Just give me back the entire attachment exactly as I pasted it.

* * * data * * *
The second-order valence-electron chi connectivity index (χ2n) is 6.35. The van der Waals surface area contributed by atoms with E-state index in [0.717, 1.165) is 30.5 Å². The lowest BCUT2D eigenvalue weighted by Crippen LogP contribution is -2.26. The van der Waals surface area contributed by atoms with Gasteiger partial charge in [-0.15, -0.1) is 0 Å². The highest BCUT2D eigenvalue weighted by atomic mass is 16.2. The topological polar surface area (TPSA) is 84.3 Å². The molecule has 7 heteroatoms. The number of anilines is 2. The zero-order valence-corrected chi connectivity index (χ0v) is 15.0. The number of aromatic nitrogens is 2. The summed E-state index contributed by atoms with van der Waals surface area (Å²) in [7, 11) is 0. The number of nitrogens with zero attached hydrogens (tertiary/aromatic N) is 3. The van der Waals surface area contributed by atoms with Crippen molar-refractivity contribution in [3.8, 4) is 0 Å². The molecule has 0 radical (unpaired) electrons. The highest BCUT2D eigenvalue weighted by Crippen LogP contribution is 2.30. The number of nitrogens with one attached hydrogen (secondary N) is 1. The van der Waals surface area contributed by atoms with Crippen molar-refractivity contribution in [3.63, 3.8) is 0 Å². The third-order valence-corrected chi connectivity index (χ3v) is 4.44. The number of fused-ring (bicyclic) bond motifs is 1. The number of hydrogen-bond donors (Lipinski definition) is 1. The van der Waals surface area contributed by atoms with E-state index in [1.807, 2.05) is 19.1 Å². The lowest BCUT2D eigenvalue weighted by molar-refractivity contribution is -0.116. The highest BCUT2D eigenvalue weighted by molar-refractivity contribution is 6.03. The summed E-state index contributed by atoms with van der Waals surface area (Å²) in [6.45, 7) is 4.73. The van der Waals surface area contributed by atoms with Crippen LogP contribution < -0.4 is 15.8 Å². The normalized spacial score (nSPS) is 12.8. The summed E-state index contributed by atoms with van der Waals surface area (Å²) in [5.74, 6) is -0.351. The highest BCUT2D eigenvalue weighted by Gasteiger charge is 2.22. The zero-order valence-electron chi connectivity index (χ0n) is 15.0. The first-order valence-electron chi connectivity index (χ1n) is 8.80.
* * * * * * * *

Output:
The second-order valence-electron chi connectivity index (χ2n) is 6.35. The van der Waals surface area contributed by atoms with E-state index in [0.717, 1.165) is 30.5 Å². The lowest BCUT2D eigenvalue weighted by Crippen LogP contribution is -2.26. The van der Waals surface area contributed by atoms with Gasteiger partial charge in [-0.15, -0.1) is 0 Å². The highest BCUT2D eigenvalue weighted by atomic mass is 16.2. The topological polar surface area (TPSA) is 84.3 Å². The molecule has 7 heteroatoms. The number of anilines is 2. The zero-order valence-corrected chi connectivity index (χ0v) is 15.0. The number of aromatic nitrogens is 2. The summed E-state index contributed by atoms with van der Waals surface area (Å²) in [7, 11) is 0. The number of nitrogens with zero attached hydrogens (tertiary/aromatic N) is 3. The van der Waals surface area contributed by atoms with Crippen molar-refractivity contribution in [3.8, 4) is 0 Å². The molecule has 0 radical (unpaired) electrons. The highest BCUT2D eigenvalue weighted by Crippen LogP contribution is 2.30. The number of nitrogens with one attached hydrogen (secondary N) is 1. The van der Waals surface area contributed by atoms with Crippen molar-refractivity contribution in [3.63, 3.8) is 0 Å². The third-order valence-corrected chi connectivity index (χ3v) is 4.44. The number of fused-ring (bicyclic) bond motifs is 1. The number of hydrogen-bond donors (Lipinski definition) is 1. The van der Waals surface area contributed by atoms with E-state index in [1.807, 2.05) is 19.1 Å². The lowest BCUT2D eigenvalue weighted by molar-refractivity contribution is -0.116. The highest BCUT2D eigenvalue weighted by molar-refractivity contribution is 6.03. The summed E-state index contributed by atoms with van der Waals surface area (Å²) in [6.45, 7) is 4.73. The van der Waals surface area contributed by atoms with Crippen LogP contribution < -0.4 is 15.8 Å². The normalized spacial score (nSPS) is 12.8. The summed E-state index contributed by atoms with van der Waals surface area (Å²) in [5.74, 6) is -0.351. The highest BCUT2D eigenvalue weighted by Gasteiger charge is 2.22. The zero-order valence-electron chi connectivity index (χ0n) is 15.0. The first-order valence-electron chi connectivity index (χ1n) is 8.80.